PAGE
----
In Memory of
my daddy ... Luell Lucas Smith
April 13, 1910 - June 28, 1994
THE CHAMPION'S GIFT
My father was a champion! He excelled in whatever
sport he chose to play ... especially his first love, baseball. The Jacksonville
newspapers described him as a talented, colorful pitcher. His love for baseball
was so strong he played a game on the very morning of his marriage to Mother ...
she never let him forget.
It was natural for him to want to pass on his incredible talents to a son. It
was natural that he would want a son to raise; but I was the firstborn of 3
girls, and at an early age he taught me to fish ... bait my own hook (with
wigglers), pitch a baseball, and have a deep love and appreciation for almost
It wasn't my first choice to be a tomboy ... what I really wanted to be was my
Daddy's little princess. Probably as much as he wanted to have a son, I wanted
to crawl up in his lap and have him hold me and make things better. He wasn't
like that. He was not especially demonstrative; but I never felt cheated. Even
though none of us could ever be the boy he wanted, I knew how very proud he was
of his three beautiful girls.
On the summer of my divorce, Mother and Daddy invited me to join them on their
vacation in Dunellon, Florida (where Daddy grew up). It was a low point in my
life ... I felt I had failed. As always, Daddy and I fished; but on the first
day I cast all morning to no avail ... not even one bite. We went back in for
lunch; afterwards, I went quietly to my room to nap away the disappointments. I
was wakened by a tap on my shoulder ... I heard Daddy saying, "Let's go back out
and try again" ... and we did! As they say in fishing circles ... we caught a
mess!!! I realized now that this was the way Daddy took me up in his lap and
made things feel better ... and it's the way he taught me not to give up.
Daddy was never a quitter. When the stroke that paralyzed his right side and
slowed his speech felled him, many, including some doctors, said he would never
recover; they didn't know my Daddy. I discovered I didn't know him either. He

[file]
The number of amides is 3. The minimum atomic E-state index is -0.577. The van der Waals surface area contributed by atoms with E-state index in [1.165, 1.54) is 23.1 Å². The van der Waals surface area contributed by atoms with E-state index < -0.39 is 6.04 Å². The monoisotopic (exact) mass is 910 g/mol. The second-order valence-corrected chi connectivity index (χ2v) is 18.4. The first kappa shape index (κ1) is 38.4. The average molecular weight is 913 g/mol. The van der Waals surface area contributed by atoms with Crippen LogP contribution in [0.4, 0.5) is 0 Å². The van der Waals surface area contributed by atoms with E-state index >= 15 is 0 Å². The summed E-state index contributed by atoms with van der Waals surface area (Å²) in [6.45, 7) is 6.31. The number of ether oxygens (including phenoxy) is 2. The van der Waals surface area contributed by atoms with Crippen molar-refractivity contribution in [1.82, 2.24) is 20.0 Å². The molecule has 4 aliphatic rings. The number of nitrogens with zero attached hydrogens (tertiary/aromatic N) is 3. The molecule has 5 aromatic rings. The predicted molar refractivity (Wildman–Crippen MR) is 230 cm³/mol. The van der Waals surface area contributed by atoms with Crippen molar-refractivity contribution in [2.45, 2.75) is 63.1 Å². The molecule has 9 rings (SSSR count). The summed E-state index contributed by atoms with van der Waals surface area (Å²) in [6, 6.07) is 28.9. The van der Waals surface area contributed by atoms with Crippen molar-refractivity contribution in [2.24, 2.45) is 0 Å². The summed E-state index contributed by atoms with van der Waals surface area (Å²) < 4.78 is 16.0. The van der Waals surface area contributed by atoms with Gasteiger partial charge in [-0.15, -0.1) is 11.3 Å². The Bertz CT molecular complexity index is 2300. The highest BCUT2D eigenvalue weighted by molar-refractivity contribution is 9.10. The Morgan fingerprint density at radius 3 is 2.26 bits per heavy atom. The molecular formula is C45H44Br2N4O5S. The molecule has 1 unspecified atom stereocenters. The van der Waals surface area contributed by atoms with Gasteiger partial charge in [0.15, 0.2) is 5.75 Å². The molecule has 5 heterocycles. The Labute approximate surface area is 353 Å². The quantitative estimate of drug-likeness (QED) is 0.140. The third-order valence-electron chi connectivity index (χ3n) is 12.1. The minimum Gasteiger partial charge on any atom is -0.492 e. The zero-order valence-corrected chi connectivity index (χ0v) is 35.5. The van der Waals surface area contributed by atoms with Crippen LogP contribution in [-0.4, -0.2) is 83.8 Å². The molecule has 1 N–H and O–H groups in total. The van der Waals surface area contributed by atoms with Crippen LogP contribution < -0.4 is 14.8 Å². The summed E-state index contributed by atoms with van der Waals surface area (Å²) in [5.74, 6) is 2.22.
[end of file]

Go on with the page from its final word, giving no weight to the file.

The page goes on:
would have liked Bill Bennett's Book of Virtues, and the poem entitled, "You
Mustn't Quit". It reads, "... success is simply failure turned inside
out!" And as long as he was able ... he never quit. He was determined that his
body, which did not work ... would work! With only one good hand, he learned to
dress himself, tie his own shoelaces, drive his car ... and he talked
laboriously ... but he talked!!! He would say, " I WISH I could talk ... I know
what I want to say, but I just can't say it" .... and then he would try again
and say exactly what he wanted to say! I once told him, "Daddy, you and I have
talked more in 5 years than we ever talked the previous 50!"
Last year I felt a strong need to move to Colorado and be close to my children
and grandchildren. I was torn between the two things I loved most; yet when I
finally found the courage to talk with him, his response was quick, but his
speech was slow as he told me, "You're no spring chicken ... you have to do what
you have to do." He placed no guilt on me ... he just gave me the freedom to
start my life anew! I've never loved him more.
I never became Daddy's princess, for it took a combination of three girls to
equal his one princess. Yet out of his wretched stroke came a blessing ... for I
was able to experience the "other" side of my father ... the part I had always
longed for ... and it was all there ... the loving, caring, affectionate parent
... always my champion!
"Gifts" Christmas 1994
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